"The idea is to die young as late as possible." ~Ashley Montagu
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The health started failing but the spirit was always there.
“Eric, your grandmother got caught trying to break out of her care facility last night.”
I knew what that meant as I had just seen all the sensors they had tied to her to keep her under wraps. She must have spent quite a lot of time unhooking all the technology. She didn’t want to be contained…I didn’t blame her a bit!
“Where did they find her?” I asked.
“She was caught in the hallway trying to sneak out of the building.”
I admired that…she almost got away! If only she was a little quicker she would have been home free. At 93 years old, that’s impressive. That was only a few months ago, but a perfect indication of her character and spirit. This was not an Alzheimer’s patient wandering hallways…this was a cunning and shrewd independent woman that didn’t want to be caged up who would risk it all to be free.
The memories always pour in at times like these. I find solace in writing a few down and smiling. She and I were a lot more alike than people realize.
Mary Ann “Mickey” Koontz passed away this morning. The “Mickey” came from her maiden name “Mick”…there was nothing “Disney” about her. She was just short of 94. This was my mother’s mom. She was a World War II nurse and the wife of Joe Koontz (my granddad) who was called “Soldier Joe” by other soldiers. Joe Koontz was a serious man, and Mickey balanced him out with her mischievous behavior. With all his military structure, he couldn't contain her, either. They will be buried together in Fort Leavenworth, Kansas.
For those who follow my blog, yes, this is the second dead grandmother in the last 3 months. I’m pretty sure Mickey wanted to outlast Grandma Beans…she told me 2 months ago she was making it to 100 years old and nothing was going to stop her. I believed her. She believed it, too.
This conversation was shortly after a stroke.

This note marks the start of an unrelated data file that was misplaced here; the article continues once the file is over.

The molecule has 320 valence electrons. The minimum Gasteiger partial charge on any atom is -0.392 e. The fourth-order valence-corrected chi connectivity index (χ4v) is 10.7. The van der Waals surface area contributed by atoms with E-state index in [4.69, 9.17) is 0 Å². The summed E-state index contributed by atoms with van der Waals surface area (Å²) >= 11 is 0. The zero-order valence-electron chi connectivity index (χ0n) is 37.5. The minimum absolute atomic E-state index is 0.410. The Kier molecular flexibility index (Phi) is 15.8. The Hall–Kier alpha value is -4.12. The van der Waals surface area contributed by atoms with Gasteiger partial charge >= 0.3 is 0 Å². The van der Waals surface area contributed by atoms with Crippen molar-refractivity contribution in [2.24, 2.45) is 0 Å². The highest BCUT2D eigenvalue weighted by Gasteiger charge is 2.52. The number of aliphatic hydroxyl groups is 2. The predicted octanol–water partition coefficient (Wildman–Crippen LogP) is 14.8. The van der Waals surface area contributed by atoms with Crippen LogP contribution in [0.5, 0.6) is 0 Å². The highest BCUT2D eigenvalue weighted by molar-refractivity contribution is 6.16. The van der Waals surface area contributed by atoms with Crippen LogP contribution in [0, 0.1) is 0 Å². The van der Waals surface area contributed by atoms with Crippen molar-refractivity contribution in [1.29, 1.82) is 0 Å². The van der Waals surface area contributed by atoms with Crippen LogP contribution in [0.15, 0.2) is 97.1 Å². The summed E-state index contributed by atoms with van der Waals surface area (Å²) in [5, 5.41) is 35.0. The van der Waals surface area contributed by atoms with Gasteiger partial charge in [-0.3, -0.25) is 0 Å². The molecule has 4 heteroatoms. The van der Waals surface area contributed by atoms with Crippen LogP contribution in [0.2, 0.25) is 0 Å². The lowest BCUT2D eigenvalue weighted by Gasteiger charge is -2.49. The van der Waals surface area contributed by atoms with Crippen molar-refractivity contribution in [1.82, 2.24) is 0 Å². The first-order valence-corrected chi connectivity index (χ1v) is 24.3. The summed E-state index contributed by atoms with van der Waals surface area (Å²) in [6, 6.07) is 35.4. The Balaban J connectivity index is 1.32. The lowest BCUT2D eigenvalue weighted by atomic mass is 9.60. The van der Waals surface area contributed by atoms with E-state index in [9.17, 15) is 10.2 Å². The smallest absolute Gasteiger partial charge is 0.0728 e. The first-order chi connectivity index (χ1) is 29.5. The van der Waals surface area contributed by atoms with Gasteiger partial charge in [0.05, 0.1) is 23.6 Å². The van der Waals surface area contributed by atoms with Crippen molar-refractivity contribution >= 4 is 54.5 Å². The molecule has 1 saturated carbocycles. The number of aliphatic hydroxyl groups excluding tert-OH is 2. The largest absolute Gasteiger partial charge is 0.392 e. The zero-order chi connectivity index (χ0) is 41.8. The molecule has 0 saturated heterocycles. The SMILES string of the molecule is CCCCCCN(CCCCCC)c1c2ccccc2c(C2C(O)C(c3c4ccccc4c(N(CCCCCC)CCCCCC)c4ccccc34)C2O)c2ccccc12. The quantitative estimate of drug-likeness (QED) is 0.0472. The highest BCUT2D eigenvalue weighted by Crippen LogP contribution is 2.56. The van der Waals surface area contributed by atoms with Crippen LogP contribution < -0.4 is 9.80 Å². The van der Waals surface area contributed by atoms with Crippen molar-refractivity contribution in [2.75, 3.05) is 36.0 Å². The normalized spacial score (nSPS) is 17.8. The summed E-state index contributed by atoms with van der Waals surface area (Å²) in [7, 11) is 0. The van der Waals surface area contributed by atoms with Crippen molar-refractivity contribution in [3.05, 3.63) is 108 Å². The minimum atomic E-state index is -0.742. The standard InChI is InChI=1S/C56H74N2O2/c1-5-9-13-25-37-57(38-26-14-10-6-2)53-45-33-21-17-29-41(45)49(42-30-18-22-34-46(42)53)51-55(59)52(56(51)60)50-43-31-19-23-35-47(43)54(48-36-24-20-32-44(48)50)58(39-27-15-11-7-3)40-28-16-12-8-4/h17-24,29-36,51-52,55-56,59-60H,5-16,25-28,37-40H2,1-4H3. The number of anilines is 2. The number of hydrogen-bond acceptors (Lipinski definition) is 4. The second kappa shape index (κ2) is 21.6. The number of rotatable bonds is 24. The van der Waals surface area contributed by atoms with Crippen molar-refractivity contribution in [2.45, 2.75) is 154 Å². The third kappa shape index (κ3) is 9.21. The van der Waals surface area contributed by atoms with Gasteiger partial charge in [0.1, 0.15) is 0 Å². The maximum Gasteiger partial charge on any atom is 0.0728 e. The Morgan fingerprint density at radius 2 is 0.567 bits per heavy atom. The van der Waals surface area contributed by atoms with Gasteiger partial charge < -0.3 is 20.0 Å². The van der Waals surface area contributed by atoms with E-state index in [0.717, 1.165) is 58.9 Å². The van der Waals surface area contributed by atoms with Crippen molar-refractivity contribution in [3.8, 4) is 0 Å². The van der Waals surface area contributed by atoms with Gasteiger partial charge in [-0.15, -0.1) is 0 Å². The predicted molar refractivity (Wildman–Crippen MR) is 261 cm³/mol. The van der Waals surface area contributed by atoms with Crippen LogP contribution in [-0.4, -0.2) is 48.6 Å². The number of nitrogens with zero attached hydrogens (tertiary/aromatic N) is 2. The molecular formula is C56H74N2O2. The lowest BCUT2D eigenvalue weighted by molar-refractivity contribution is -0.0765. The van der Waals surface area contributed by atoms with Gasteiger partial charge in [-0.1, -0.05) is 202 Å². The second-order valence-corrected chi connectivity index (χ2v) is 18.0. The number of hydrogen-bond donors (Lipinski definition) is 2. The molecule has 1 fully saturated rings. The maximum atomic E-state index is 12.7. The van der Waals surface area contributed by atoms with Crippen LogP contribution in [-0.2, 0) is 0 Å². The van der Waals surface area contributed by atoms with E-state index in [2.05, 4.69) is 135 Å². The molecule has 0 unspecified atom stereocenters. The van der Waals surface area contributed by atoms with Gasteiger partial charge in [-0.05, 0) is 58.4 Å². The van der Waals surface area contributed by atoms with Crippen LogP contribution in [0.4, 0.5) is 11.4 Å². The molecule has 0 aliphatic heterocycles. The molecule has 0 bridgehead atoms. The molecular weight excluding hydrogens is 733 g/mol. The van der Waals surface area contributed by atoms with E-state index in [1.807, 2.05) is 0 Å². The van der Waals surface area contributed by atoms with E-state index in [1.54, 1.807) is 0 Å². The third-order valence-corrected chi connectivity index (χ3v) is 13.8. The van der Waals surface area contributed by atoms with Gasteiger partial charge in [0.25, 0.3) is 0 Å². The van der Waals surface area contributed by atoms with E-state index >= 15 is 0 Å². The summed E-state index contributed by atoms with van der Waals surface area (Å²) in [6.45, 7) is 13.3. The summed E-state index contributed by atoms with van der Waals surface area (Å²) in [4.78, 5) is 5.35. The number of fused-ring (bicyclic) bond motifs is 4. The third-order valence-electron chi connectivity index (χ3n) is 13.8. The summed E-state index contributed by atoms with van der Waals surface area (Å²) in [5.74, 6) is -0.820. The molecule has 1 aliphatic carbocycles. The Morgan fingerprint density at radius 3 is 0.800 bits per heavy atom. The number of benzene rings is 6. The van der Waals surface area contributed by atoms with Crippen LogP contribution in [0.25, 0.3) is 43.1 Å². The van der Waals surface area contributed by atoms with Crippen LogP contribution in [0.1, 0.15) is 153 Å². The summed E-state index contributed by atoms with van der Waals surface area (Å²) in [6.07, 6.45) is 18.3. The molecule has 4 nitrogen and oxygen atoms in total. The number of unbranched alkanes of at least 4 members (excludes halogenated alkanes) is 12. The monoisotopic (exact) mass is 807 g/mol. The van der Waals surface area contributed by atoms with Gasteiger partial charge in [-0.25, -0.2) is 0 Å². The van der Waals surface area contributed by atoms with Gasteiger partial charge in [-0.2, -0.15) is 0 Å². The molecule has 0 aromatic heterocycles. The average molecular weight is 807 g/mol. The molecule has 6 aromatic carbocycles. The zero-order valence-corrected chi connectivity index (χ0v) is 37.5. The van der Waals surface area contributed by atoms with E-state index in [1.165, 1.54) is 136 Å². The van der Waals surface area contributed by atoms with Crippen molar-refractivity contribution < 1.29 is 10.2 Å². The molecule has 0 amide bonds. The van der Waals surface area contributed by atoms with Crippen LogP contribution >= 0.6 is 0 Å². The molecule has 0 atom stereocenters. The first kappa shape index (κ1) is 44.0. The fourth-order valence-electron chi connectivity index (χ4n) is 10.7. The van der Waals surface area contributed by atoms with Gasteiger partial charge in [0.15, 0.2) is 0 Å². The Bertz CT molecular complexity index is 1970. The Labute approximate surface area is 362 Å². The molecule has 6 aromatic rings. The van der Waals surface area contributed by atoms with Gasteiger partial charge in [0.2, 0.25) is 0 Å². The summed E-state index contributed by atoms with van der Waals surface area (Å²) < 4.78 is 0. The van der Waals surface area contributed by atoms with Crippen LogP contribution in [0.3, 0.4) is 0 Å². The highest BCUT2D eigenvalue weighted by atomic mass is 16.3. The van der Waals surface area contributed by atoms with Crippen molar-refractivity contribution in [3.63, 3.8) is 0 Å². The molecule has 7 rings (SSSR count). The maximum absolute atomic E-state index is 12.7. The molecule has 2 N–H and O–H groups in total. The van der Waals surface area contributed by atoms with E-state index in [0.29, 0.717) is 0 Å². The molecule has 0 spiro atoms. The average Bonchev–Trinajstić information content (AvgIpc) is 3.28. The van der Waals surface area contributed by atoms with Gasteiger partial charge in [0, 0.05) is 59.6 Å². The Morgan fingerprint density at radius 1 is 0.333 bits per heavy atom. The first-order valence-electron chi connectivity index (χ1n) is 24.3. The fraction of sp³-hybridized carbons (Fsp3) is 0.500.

There are many ways you can judge someone’s life, money being the least important. I think the best metric for my grandmother is to judge her on her 4 daughters:
1) Barbara: Nursing Degree-ran the ER and Trauma Centers for Emergency
2) Mary Jo (my mom): Doctorate in Global Conflict Resolution-taught MS Program at Columbia University
3) Regina: Nurse Anesthesiologist
4) Kathleen: Masters Computer Science: Nuclear Scientist (before she broke her back)
That’s a strong group of women! Not a loser in the bunch. My grandmother believed strongly in two things: Travel and Education.
Another way you can judge someone's life is how they impacted others...and I'll never forget the phone call.
It was my mom.
"Eric, I am going down to South Carolina because they are honoring your grandmother."
"For what?". I asked.
"Well...I got a call from a reporter and mom has apparently legally adopted around 100 troubled youth, which may be a record."
None of us knew...my mom had to find out from a reporter!
When I asked my grandmother, she had no idea what the number was.
I said "Grandma-you don't strike me as the most sympathetic person in criminal situations, what do you tell a kid who just say-broke into a house or stole a car?"
"I tell them to stop being stupid." followed by the laugh.
That's exactly what I thought she would say.
The third metric of how to judge someone’s life I would like to use is their impact on me.
As a young child, I couldn’t relate to Mickey, and I’m damn sure she couldn’t relate to me. The older I got, the more I realized she and I were a lot alike, especially in our bluntness, stubbornness, strong will and sense of humor. As the years went on, she became a bigger inspiration to me. When I was young, I just thought she was blunt and tough...when I got older I started to see her for a whole lot more. No child is capable of understanding her brilliance.
In hindsight, I truly believe Mickey did not get much joy from wild kids…whereas wild adults were right up her alley. We connected when we were together.
Some of my jokes are extremely funny to me but can be shocking to anyone within earshot…or they go right over their heads. Some of my best material fell on ears attached to 1-Watt brains. I’m sure we all know the feeling of dropping a perfectly timed line and getting a lot of blank looks.
Mickey got all my jokes, and loved them all. The more over the top the joke, the more she laughed. Having this type of understanding is invaluable in family situations…if a grandmother is cracking up at the joke, it could never be THAT bad.
Of all the laughs we shared, I remember only a few.
Me: “4 isn’t big enough”
Grandma: looks over at me smiling knowing what was coming from experience...
Me: “With a head that big, it should be a 5-head…maybe 6”
Then came the laugh...so distinct...a few octaves away from being frighteningly close to the wicked witch of the West but so far away.
Her investment advice was remarkable…the woman did very well in the stock market, so as a younger many I asked her about what she invested in and why? This conversation was close to 20 years ago.